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From Wikipedia, the free encyclopedia

In modern astronomy, a constellation is an internationally defined area of the celestial sphere. These areas are grouped around asterisms (which themselves are generally referred to in non-technical language as "constellations"), which are patterns formed by prominent stars within apparent proximity to one another on Earth's night sky. There are 88 standard constellations recognized by the International Astronomical Union (IAU) since 1922. The majority of these go back to the 48 constellations defined by Ptolemy in his Almagest (2nd century). The remaining ones were defined in the 17th and 18th century; the most recent ones are found on the southern sky, defined in Coelum australe stelliferum by Nicolas Louis de Lacaille (1763). There are also numerous historical constellations not recognized by the IAU, or constellations recognized in regional traditions of astronomy or astrology, such as Chinese, Hindu and Australian Aboriginal.

1 Terminology 2 History 2.1 Ancient Near East 2.2 Graeco-Roman 2.3 Classical Chinese constellations 2.4 Early Modern era 3 IAU constellations 4 Asterisms 5 Dark cloud constellations 6 See also 7 Notes 8 Further reading 8.1 Mythology, lore, history, and archaeoastronomy 8.2 Atlases and celestial maps 8.3 Catalogs 9 External links

The constellation Orion is one of the mos in the night sky.


The Late Latin term constellātiō can be translated as "set with stars". The term was first used in astrology, of asterisms that supposedly exerted influence, attested in Ammianus (4th century). term was used from the 14th century, also in astrology, of conjunctions of planets. The modern astronomical sense of "area of the celestial sphere around a specific asterism" dates to the mid

Colloquial usage does not distinguish the senses of "asterism" and "area surrounding an asterism". The modern system of constellations used in astronomy focuses primarily on constellations a segments of the celestial sphere rather than as patterns, while the term for a star-pattern is asterism. For example, the asterism known as the Big Dipper corresponds to the seven brightest sta IAU constellation of Ursa Major.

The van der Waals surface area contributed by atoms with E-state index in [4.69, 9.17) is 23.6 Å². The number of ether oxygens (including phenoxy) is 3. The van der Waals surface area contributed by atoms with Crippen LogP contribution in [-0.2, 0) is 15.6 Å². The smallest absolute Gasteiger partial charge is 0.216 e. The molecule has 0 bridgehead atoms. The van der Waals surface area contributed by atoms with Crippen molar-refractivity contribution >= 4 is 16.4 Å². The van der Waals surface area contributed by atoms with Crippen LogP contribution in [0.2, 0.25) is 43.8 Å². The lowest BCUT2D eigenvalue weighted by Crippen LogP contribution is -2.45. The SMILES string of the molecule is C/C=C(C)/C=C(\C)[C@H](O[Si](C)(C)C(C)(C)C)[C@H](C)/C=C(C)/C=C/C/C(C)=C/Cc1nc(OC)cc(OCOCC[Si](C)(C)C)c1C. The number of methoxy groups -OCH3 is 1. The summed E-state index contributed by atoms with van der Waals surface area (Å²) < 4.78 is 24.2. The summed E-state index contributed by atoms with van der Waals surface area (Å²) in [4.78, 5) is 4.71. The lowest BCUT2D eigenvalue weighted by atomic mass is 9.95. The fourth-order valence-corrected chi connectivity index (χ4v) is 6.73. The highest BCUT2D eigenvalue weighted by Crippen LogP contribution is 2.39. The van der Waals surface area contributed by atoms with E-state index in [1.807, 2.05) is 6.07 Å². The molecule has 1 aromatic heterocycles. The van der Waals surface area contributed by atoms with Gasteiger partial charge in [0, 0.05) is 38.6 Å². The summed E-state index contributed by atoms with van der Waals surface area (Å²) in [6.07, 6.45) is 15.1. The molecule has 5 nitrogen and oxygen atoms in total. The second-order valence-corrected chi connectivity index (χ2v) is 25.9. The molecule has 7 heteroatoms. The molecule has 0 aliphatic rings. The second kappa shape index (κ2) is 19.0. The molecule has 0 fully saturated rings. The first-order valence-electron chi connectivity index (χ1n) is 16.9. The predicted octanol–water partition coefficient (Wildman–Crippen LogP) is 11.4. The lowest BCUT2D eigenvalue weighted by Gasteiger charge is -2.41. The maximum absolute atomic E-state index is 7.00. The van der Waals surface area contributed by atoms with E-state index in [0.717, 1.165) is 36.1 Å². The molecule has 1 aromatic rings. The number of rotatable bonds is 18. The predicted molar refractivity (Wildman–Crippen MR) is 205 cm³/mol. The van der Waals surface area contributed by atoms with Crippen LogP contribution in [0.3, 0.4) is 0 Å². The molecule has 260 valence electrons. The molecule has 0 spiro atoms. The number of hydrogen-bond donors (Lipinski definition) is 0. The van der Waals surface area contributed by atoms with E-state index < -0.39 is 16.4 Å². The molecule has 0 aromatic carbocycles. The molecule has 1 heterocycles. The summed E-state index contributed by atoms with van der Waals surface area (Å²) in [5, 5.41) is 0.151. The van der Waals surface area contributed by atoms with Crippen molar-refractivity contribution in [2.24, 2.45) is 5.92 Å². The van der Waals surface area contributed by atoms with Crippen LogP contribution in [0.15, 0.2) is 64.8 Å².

The term circumpolar constellation is used for any constellation that, from a particular latitude on Earth, never sets below the horizon. From the north pole, all constellations north of the circumpolar constellations. In the northern latitudes, the informal term equatorial constellation has sometimes used for constellations that lie to the south of the circumpolar constellations. the definition, equatorial constellations can include those that lie entirely between declinations 45° north and 45° south,[2] or those that pass overhead between the tropics of Cancer and Capr generally include all constellations that intersect the celestial equator.

Further information: Former constellations and Star Names: Their Lore and Meaning

The current list of 88 constellations recognised by the International Astronomical Union since 1922 is based on the 48 listed by Ptolemy in his Almagest in the 2nd century.[3][4] Ptolemy's ca informed by Eudoxus of Cnidus, a Greek astronomer of the 4th century BC who introduced earlier Babylonian astronomy to the Hellenistic culture. Of the 48 constellations listed by Ptolemy shown to have a much longer history, reaching back into at least the Late Bronze Age. This concerns the zodiacal constellations in particular.

Ancient Near East
See also: Babylonian star catalogues and MUL.APIN

The oldest catalogues of stars and constellations are from Old Babylonian astronomy, beginning in the Middle Bronze Age. The numerous Sumerian names in these catalogues suggest that the older, but otherwise unattested, Sumerian traditions of the Early Bronze Age. The classical Zodiac is a product of a revision of the Old Babylonian system in later Neo-Babylonian astronomy BC. Knowledge of the Neo-Babylonian...
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